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'Some Measure of Justice' Baltimore City Pays $525K To Victim Who Says Corrupt GTTF Cops Wrongly Sent Him To Prison, Part of $14 Million In Settlements

BALTIMORE (WJZ) -- A. Dwight Pettit has brought misconduct lawsuits against Baltimore police for more than four decades, but the scope of corruption on the Gun Trace Task Force was larger than he had ever seen. Now, one of his clients, Robert Johnson, has settled with the city for $525,000 after he says he was wrongly imprisoned for four years.

Baltimore City's spending board unanimously approved the settlement, which comes two years after Johnson sued the city and several former police commissioners. He alleged top brass knew about the corruption but turned a blind eye to it.

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"He's very, very happy that this is over," Pettit told WJZ Investigator Mike Hellgren. "Just the fact of being incarcerated for four years for something that you did not do is a tremendous thing and he is just happy that he has some compensation even though it does not rectify what he's been through. At least it's some measure of justice so he can start his life over again."

Johnson alleged officers Jemell Rayam and Momodu Gondo planted a gun on him and searched his vehicle without probable cause in 2014. He said he was pressured into taking a plea deal.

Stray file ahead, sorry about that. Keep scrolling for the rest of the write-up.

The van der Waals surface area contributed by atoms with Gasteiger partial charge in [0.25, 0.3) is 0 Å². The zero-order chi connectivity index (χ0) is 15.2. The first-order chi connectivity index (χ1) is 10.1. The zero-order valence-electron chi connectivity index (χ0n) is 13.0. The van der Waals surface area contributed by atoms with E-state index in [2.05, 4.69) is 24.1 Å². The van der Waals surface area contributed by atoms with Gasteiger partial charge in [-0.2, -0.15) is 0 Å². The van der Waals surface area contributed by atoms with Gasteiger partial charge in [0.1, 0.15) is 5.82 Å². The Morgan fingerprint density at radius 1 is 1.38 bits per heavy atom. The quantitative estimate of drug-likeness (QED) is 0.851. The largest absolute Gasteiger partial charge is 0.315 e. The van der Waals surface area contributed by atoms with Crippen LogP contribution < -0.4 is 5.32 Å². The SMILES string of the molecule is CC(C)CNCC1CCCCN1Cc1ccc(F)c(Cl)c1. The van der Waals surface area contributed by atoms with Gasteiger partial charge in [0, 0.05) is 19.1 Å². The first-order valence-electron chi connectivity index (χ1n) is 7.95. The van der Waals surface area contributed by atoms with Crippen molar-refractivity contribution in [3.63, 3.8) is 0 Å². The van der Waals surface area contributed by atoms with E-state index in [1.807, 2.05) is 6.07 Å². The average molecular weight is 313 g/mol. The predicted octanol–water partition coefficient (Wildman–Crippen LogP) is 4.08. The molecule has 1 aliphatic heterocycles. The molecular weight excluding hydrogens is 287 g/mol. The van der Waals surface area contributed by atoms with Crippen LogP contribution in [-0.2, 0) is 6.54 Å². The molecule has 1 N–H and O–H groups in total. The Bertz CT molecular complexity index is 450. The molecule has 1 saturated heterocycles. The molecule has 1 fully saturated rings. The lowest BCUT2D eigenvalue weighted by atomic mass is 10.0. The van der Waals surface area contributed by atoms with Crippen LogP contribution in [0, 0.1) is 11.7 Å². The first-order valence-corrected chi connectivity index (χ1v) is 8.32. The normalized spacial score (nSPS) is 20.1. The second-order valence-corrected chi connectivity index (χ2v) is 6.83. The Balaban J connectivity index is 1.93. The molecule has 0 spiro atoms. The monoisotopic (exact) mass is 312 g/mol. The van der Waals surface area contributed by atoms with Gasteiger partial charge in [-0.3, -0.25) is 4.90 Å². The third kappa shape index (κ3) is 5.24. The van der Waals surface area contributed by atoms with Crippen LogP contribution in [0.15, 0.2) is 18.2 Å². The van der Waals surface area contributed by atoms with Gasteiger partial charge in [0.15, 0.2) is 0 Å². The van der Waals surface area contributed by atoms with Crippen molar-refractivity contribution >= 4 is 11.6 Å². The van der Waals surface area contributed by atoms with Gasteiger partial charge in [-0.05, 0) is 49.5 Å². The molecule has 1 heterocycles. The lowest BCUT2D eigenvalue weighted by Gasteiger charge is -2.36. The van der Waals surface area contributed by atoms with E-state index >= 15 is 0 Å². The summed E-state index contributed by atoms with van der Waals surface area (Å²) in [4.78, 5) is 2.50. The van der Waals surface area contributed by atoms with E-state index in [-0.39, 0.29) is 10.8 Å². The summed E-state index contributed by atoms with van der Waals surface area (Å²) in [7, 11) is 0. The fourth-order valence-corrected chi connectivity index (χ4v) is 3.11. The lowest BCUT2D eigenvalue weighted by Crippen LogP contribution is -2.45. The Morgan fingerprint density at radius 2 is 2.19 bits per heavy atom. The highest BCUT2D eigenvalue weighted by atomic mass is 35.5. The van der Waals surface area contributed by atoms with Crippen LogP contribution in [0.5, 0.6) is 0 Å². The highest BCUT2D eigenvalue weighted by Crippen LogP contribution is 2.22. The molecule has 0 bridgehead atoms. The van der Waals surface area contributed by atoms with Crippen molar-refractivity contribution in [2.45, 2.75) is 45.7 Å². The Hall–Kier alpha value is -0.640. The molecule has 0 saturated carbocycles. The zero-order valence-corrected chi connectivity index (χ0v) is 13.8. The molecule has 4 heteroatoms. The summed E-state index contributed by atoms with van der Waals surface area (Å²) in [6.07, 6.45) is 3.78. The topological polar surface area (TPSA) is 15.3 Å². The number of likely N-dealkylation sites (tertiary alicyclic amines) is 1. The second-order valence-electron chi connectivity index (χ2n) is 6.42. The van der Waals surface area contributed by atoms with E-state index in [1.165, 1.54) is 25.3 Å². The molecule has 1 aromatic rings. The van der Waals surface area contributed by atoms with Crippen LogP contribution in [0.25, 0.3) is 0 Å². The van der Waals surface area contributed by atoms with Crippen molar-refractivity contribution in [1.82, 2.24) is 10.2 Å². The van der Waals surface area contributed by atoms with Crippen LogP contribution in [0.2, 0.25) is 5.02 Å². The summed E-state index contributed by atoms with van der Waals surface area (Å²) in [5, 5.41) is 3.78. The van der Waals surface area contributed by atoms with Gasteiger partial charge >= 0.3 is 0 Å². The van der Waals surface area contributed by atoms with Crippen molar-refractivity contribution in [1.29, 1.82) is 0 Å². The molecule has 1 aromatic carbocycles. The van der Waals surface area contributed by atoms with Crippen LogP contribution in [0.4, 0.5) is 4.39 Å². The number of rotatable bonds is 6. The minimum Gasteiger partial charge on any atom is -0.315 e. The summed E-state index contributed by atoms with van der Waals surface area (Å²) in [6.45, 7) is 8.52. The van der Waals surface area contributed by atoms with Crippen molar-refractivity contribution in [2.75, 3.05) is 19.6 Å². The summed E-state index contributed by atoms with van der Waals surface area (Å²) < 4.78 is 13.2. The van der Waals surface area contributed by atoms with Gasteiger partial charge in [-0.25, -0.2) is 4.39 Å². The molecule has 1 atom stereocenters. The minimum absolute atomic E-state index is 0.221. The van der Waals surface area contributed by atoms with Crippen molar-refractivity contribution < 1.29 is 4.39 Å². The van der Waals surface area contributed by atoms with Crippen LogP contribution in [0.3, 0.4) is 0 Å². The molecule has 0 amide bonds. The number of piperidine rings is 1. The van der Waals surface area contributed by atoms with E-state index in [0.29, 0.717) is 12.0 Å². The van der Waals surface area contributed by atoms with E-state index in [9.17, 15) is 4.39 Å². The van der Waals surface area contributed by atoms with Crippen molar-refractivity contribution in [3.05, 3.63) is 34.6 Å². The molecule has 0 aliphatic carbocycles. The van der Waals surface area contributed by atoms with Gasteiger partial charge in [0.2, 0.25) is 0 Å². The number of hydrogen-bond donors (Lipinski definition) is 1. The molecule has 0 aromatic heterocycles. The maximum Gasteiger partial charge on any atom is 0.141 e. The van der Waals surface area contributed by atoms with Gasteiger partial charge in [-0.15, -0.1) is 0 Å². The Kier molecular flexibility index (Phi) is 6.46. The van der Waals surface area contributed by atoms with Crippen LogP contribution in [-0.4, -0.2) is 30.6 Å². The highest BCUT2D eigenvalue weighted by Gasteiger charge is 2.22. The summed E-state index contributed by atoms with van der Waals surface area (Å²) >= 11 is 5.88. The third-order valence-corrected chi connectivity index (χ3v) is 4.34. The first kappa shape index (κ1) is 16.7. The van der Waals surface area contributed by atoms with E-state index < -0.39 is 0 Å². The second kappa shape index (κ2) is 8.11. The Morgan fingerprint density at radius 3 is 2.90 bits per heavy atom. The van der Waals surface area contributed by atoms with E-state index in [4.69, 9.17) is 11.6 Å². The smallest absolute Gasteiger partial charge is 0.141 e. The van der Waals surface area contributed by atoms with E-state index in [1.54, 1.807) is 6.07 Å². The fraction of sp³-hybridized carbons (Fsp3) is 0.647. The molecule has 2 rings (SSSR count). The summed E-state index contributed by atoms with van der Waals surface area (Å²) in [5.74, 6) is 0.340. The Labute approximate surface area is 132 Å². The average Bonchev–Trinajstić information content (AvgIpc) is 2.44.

"We are going to do right by those who are unfortunately preyed upon by these individuals," Baltimore Mayor Brandon Scott said this week. "We are going to continue to put things in place to make sure that these kinds of incidents do not happen again."

Federal prosecutors said officers in the once-elite gun unit would target people who they believed would not report them, often robbing them of cash and drugs.

There have been 30 settlements involving the GTTF so far. The largest was $8 million paid to Umar Burley and Brent Matthews who were also wrongly imprisoned after GTTF officers planted drugs on them.

"The citizens of Baltimore cannot afford to continue to pay these types of settlements. They're inexcusable. They're unacceptable," said Baltimore City Council President Nick Mosby.

"It has been very frustrating for a lot of people that the taxpayers are on the hook to defend officers who have already been convicted of serious crimes," Comptroller Bill Henry said during the spending board meeting Wednesday. He questions the city's law department about how many more cases are outstanding. Deputy Chief Counsel Justin Conroy told Henry, "Some of these officers have not been arresting people since before they were indicted in February and March of 2017. It does stand to reason that hopefully a majority of [lawsuits] are behind us and we have every reason to think they are."

Pettit told Hellgren he continues to receive calls from victims. There are currently four cases in active litigation.


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